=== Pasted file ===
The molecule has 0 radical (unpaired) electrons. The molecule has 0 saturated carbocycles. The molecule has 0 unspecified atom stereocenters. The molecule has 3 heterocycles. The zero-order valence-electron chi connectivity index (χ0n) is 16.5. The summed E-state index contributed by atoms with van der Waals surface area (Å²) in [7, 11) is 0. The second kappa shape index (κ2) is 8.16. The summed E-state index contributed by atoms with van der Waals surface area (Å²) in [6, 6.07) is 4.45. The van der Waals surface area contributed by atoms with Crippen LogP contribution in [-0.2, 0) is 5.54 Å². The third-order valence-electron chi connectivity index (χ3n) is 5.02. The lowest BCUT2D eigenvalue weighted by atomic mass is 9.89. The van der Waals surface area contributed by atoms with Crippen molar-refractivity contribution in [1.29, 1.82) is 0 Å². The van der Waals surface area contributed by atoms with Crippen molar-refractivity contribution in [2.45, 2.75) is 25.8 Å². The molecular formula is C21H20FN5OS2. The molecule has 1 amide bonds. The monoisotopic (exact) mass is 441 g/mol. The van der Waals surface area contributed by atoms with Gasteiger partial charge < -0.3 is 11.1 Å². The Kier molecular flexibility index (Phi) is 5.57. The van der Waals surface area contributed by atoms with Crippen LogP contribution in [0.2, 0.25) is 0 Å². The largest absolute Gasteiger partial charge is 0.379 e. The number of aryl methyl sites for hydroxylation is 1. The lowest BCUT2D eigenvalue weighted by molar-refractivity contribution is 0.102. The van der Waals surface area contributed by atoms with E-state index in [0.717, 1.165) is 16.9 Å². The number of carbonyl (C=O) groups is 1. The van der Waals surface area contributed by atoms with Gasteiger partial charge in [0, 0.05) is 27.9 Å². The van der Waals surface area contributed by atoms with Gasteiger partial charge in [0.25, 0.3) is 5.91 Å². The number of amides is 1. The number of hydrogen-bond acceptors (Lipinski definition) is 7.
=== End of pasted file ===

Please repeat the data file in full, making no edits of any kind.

The molecule has 0 radical (unpaired) electrons. The molecule has 0 saturated carbocycles. The molecule has 0 unspecified atom stereocenters. The molecule has 3 heterocycles. The zero-order valence-electron chi connectivity index (χ0n) is 16.5. The summed E-state index contributed by atoms with van der Waals surface area (Å²) in [7, 11) is 0. The second kappa shape index (κ2) is 8.16. The summed E-state index contributed by atoms with van der Waals surface area (Å²) in [6, 6.07) is 4.45. The van der Waals surface area contributed by atoms with Crippen LogP contribution in [-0.2, 0) is 5.54 Å². The third-order valence-electron chi connectivity index (χ3n) is 5.02. The lowest BCUT2D eigenvalue weighted by atomic mass is 9.89. The van der Waals surface area contributed by atoms with Crippen molar-refractivity contribution in [1.29, 1.82) is 0 Å². The van der Waals surface area contributed by atoms with Crippen molar-refractivity contribution in [2.45, 2.75) is 25.8 Å². The molecular formula is C21H20FN5OS2. The molecule has 1 amide bonds. The monoisotopic (exact) mass is 441 g/mol. The van der Waals surface area contributed by atoms with Gasteiger partial charge < -0.3 is 11.1 Å². The Kier molecular flexibility index (Phi) is 5.57. The van der Waals surface area contributed by atoms with Crippen LogP contribution in [0.2, 0.25) is 0 Å². The largest absolute Gasteiger partial charge is 0.379 e. The number of aryl methyl sites for hydroxylation is 1. The lowest BCUT2D eigenvalue weighted by molar-refractivity contribution is 0.102. The van der Waals surface area contributed by atoms with E-state index in [0.717, 1.165) is 16.9 Å². The number of carbonyl (C=O) groups is 1. The van der Waals surface area contributed by atoms with Gasteiger partial charge in [0, 0.05) is 27.9 Å². The van der Waals surface area contributed by atoms with Gasteiger partial charge in [0.25, 0.3) is 5.91 Å². The number of amides is 1. The number of hydrogen-bond acceptors (Lipinski definition) is 7.